diet – Wiktionary

diet – Wiktionary

English[edit]

Alternative forms[edit]

Pronunciation[edit]

Etymology 1[edit]

From Middle English diet, dyet, diete, from Old French diete, from Medieval Latin dieta (regimen, regulation; assembly), from Latin diaeta, from Ancient Greek δίαιτα (díaita).

Noun[edit]

diet (plural diets)

  1. The food and beverage a person or animal consumes.
    The diet of the Giant Panda consists mainly of bamboo.
    • 2013, Martin D Buckland, ‎Lynda Hall, ‎Alan Mowlem, A Guide to Laboratory Animal Technology, page 56:
      It is common policy to order no more diet than will be used within one month.
  2. (countable) A controlled regimen of food and drink, as to gain or lose weight or otherwise influence health.
  3. (by extension) Any habitual intake or consumption.
    He’s been reading a steady diet of nonfiction for the last several years.
Derived terms[edit]
Translations[edit]

Adjective[edit]

diet (not comparable)

  1. (of a food or beverage) Containing less fat, salt, sugar, or calories than normal, or claimed to have such.
    diet soda
    • 1982, Consumer Guide, Dieter’s Complete Guide to Calories, Carbohydrates, Sodiums, Fats & Cholesterol, page 18:

      Many grocery chains offer premium-priced lean or diet hamburger; but the fat content is usually at least 10 percent, sometimes 15 percent or more.

    • 1998, Andy Sae, Chemical Magic from the Grocery Store:
      The difference in weight (mass) of the regular and the diet drink of the same brand roughly equals to the amount of sugar in the regular drink.
    • 2010, Lonely Planet Peru →ISBN, page 347:
      Diet Light (Pizarro 724; snacks S2-7; 9:30am-10pm)
      This perennially busy place serves not-very-diet, but yummy nonetheless, ice cream (S2 to S5) and whopping servings of mixed fruit (S3) – with ice cream.
    • For more examples of usage of this term, see Citations:diet.
  2. (informal, figuratively) Having certain traits subtracted.
    Synonym: lite

    You folks reduce it to the bible only as being authoritative, impoverishing the faith. “Christianity Lite”, diet Christianity for those who can’t handle the Whole Meal.

Translations[edit]

Etymology 2[edit]

From Middle English dieten, dyeten, diȝeten, from Old French dïeter and Medieval Latin diētāre.

Verb[edit]

diet (third-person singular simple present diets, present participle dieting, simple past and past participle dieted)

  1. (transitive) To regulate the food of (someone); to put on a diet.
    • they will diet themselves, feed and live alone.
    • (Can we date this quote by Edmund Spenser and provide title, author’s full name, and other details?)
      She diets him with fasting every day.
  2. (intransitive) To modify one’s food and beverage intake so as to decrease or increase body weight or influence health.
    I’ve been dieting for six months, and have lost some weight.
  3. (obsolete) To eat; to take one’s meals.
    • (Can we date this quote by Francis Bacon and provide title, author’s full name, and other details?)
      Let him [] diet in such places, where there is good company of the nation, where he travelleth.
  4. (obsolete, transitive) To cause to take food; to feed.
Translations[edit]

Etymology 3[edit]

From Middle English diet, dyet, from Old French diete, from Medieval Latin diēta, diaeta (a public assembly; set day of trial; a day’s journey), from Latin diēs (day).

Noun[edit]

diet (plural diets)

  1. (usually capitalized as a proper noun) A council or assembly of leaders; a formal deliberative assembly.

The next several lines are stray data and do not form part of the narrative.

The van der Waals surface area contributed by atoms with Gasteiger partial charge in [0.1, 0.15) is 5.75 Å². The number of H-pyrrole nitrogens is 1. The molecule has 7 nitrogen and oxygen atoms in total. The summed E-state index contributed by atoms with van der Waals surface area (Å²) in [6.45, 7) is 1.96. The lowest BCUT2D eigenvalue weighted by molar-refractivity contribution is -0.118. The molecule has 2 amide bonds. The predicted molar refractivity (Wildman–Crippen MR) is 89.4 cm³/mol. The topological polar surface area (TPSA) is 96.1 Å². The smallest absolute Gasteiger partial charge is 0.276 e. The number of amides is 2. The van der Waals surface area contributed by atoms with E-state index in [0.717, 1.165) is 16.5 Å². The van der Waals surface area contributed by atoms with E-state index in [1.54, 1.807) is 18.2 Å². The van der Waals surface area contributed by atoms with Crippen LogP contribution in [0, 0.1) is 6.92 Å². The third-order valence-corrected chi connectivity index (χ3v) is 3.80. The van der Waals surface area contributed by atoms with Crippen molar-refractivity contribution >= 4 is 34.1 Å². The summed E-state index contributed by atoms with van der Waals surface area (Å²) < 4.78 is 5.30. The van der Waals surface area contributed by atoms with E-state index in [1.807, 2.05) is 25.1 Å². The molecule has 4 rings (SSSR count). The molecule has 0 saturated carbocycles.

They were given representation of some important diet committees.
  2. (Scotland, law) The proceedings under a criminal libel.
  3. (Scotland) A clerical or ecclesiastical function in Scotland.
    a diet of worship

Derived terms[edit]

Translations[edit]

Anagrams[edit]


Etymology[edit]

Revival by Flemish nationalists of Middle Dutch diet (people, folk), from Proto-Germanic *þeudō, from Proto-Indo-European *tewtéh₂. Compare Diets (Dutch, German).

Noun[edit]

diet n (uncountable)

  1. (Belgium) The Flemish people

Latvian[edit]

Verb[edit]

diet ?? missing information., 1st conj., pres. deju, dej, dej, past deju

  1. to dance (archaic)

Declension[edit]

Synonyms[edit]


Middle Dutch[edit]

Contraction[edit]

diet

  1. Contraction of die dat.
  2. Contraction of die het.

Middle Irish[edit]

Etymology[edit]

Borrowed from Medieval Latin diēta (daily allowance, regulation, daily order), from Ancient Greek δίαιτα (díaita).

Noun[edit]

diet f

  1. diet, régime; dieting

Mutation[edit]

Middle Irish mutation
Radical Lenition Nasalization
diet diet
pronounced with /ð(ʲ)-/
ndiet
Note: Some of these forms may be hypothetical. Not every
possible mutated form of every word actually occurs.

Further reading[edit]


Northern Sami[edit]

Etymology[edit]

From Proto-Samic *tietë.

Pronunciation[edit]

  • (Kautokeino) IPA(key): /ˈtie̯h(t)/

Determiner[edit]

diet

  1. that (near the listener)

Inflection[edit]

Further reading[edit]

  • Koponen, Eino; Ruppel, Klaas; Aapala, Kirsti, editors (2002-2008) Álgu database: Etymological database of the Saami languages[1], Helsinki: Research Institute for the Languages of Finland

Norwegian Bokmål[edit]

Alternative forms[edit]

Verb[edit]

diet

  1. simple past and past participle of die

Portuguese[edit]

Etymology[edit]

From English diet.

Pronunciation[edit]

Adjective[edit]

diet (plural diet, comparable)

  1. (of food or beverage) diet (containing lower-than-normal amounts of calories)

Related terms[edit]

See also[edit]


Swedish[edit]

Noun[edit]

diet c

  1. a diet

Declension[edit]

Related terms[edit]

Anagrams[edit]


Etymology[edit]

From Chinese (MC tʰet̚). Doublet of lek and lik.

Pronunciation[edit]

Noun[edit]

diet (old orthography diet)

  1. iron (metal).

Source Article